The TV was his property. I only have the right to remove said piece of property from mine, whether that be a person or a TV.

If I tell him to take his TV back, and he refuses, I would then have the right to put on the curb with the rest of the trash since his property has now violated mine.

If I tell someone to leave, and they refuse, they are in violation of my rights, but if I invite the person and they accept, I do not have the right to hurt them simply because they are present.

The Philosophy Of Liberty -
http://www.thephilosophyofliberty.com/

I as a Libertarian try to use the NAP in everything I do.

Let give you an example, of a true story. A neighbor boy was at my house and his dad knocked on my door, and asked to speak with him. I left the dad in and gave the 2 some privacy. After about five minutes of cursing and twice punching the boy in the face I asked the father to leave. He told me I have no athority to make him leave because my boyfriend owns the house and I don't. After asking 2 times I grabed the father by the throat and forced him out of the house.

To answer your question Yes I think it okay under libertarian philosophy to use force on your property.

Every person has a moral right to self-defense.

Anywhere.

If I walk into a store and am attacked without provocation by the store owner or his employee, I have every right to fight back with whatever force is necessary. Same thing for a visitor in a private home.

A property owner may forbid entrance to his property to anyone, for any reason, including carrying weapons -- but that does not give him a right to initiate force against visitors (trespassers are a different issue).

Recommended reading: The Most Dangerous Superstition, http://www.amazon.com/Most-Dangerous-Superstition-Larken-Ros...

Moral right

What about the defense of others?

http://lionsofliberty.com/
*Advancing the Ideas of Liberty Daily*

Defense of other people, or other rights?

Not sure what you're asking, Marc, so I'll field both possibilities:

Do you have a right to defend your wife if she's attacked by a store clerk? Sure. Why do you ask?

Do you have a right to use force against a property owner, on his property, if he has NOT initiated force against you (or someone else), but he has done something else you don't like? No. Again, why do you ask? These don't sound like hard questions. What am I missing?

Recommended reading: The Most Dangerous Superstition, http://www.amazon.com/Most-Dangerous-Superstition-Larken-Ros...

I meant to defend other people...

Or, defend their natural rights, essentially the same thing.

I agree, it's just a thought experiment here that I'm trying to gauge people's thoughts on, essentially to try to get to the bottom of the "monopoly on force" arguments.

http://lionsofliberty.com/
*Advancing the Ideas of Liberty Daily*

Perhaps some better questions...

Do you have the right to enforce natural law on your own property?

Do you have the right to create man-made rules on your own property?

http://lionsofliberty.com/
*Advancing the Ideas of Liberty Daily*

You have a right to enforce

You have a right to enforce natural law on your own property, on unowned property, and on private property with consent of the owner.

I asked Walter Block this question. He said that when you violate rights, you are giving up your own rights. So that even if someone has not attacked you, you have the right to defend the victim by using force on the attacker.

This

I agree with this statement 100%!

I would only add, which you imply with your statement about block, that you even have the right to enforce natural law on private property *without* consent of the owner if they are in the process of violating rights (or aiding and abetting, or simply ignoring, etc...).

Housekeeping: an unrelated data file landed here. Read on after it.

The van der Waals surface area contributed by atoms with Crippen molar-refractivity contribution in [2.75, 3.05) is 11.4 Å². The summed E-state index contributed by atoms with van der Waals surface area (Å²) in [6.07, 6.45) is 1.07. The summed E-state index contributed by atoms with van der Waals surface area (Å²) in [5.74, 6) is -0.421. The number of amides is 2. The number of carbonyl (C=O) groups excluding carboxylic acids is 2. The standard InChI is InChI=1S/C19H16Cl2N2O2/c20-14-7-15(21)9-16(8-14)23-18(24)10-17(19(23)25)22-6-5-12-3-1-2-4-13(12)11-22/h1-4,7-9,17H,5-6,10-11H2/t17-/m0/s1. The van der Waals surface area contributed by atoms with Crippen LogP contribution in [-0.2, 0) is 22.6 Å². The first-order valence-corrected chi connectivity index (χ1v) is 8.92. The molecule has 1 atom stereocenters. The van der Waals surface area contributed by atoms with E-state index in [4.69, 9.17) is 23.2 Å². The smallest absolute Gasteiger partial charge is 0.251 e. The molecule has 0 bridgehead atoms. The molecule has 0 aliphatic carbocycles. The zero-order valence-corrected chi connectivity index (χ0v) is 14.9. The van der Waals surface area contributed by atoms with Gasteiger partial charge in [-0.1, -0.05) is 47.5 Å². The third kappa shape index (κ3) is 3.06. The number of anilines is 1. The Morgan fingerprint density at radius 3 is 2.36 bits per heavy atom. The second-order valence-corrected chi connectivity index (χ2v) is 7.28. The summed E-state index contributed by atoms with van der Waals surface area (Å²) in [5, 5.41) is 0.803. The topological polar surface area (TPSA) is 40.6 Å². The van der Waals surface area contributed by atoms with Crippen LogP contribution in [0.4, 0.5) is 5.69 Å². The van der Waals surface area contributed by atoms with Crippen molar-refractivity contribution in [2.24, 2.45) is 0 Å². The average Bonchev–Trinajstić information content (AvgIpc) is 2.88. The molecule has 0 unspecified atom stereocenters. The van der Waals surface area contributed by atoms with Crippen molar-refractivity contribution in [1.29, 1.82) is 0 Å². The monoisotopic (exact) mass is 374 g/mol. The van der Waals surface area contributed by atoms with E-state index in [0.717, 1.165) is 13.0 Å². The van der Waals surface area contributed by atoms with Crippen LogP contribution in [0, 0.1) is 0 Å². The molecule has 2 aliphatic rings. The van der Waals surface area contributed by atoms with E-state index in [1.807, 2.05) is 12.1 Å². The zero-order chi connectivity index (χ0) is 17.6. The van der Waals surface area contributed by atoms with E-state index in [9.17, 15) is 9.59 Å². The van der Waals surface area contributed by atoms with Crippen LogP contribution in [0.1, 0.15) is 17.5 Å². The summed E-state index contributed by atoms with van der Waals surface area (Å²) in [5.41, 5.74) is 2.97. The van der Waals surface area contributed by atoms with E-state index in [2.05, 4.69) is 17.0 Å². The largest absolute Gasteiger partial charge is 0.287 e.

Nobody has a monopoly on natural law.

http://lionsofliberty.com/
*Advancing the Ideas of Liberty Daily*

This is the angle that I was going to take as well...

Natural law is present in any situation and trump man-made laws. As well, people typically recognize it when someone violates one. Drug War arrests are one example - especially when used as a tool to remove "undesirables" from society.

If a homeowner pulls out a gun and shoots an invited visitor, the others present are well within their rights to take action against him or her.

Are you planning to make a transition back to that essay?

I'm glad

We are largely in agreement here.

There are 2 points I'm aiming at.

1) is that, in reality, there is no such thing as a "monopoly on force". Though there certainly could be attempts at such, but even modern governments do not fully attempt this. This is a much larger point of contention here than

2) Natural law should be enforceable anywhere, at all times, regardless of private property or, even more absurd a claim for anarchists to make, regardless of "state sovereignty" or "sovereign nations" or what have you.

http://lionsofliberty.com/
*Advancing the Ideas of Liberty Daily*

Here is an example of

Here is an example of governments attempting to keep their monopoly on force:

Myleene Klass was warned by police after scaring off intruders with knife. She brandished a knife at youths who broke into her garden – but has been warned by police that she may have acted illegally.

Miss Klass, 31, who was alone in her house with her two-year-old daughter called the police. When they arrived at her house they informed her that she should not have used a knife to scare off the youths because carrying an "offensive weapon" – even in her own home – was illegal.

http://www.telegraph.co.uk/news/celebritynews/6957682/Myleen...

here is an example of...

Here is an example of when it doesn't...

"In an astonishing decision, a Texas grand jury refused to indict a Central Texas man Wednesday for shooting and killing an officer who entered his home serving a warrant unannounced, an outcome the man’s attorney says he’s never witnessed in his half-century long career."

http://www.freedomsphoenix.com/News/150190-2014-02-09-murder...

The government allows for self-defense in many circumstances, so how does it maintain a "monopoly on force?"

http://lionsofliberty.com/
*Advancing the Ideas of Liberty Daily*

It doesn't always have a

It doesn't always have a monopoly on force, but it tries its best.

If it doesn't *always*...

...then is it really a monopoly?

http://lionsofliberty.com/
*Advancing the Ideas of Liberty Daily*

Not a monopoly. But would yo

Not a monopoly. But would yo say that it has and enforces a monopoly on law (legislation) and its interpretation (courts)?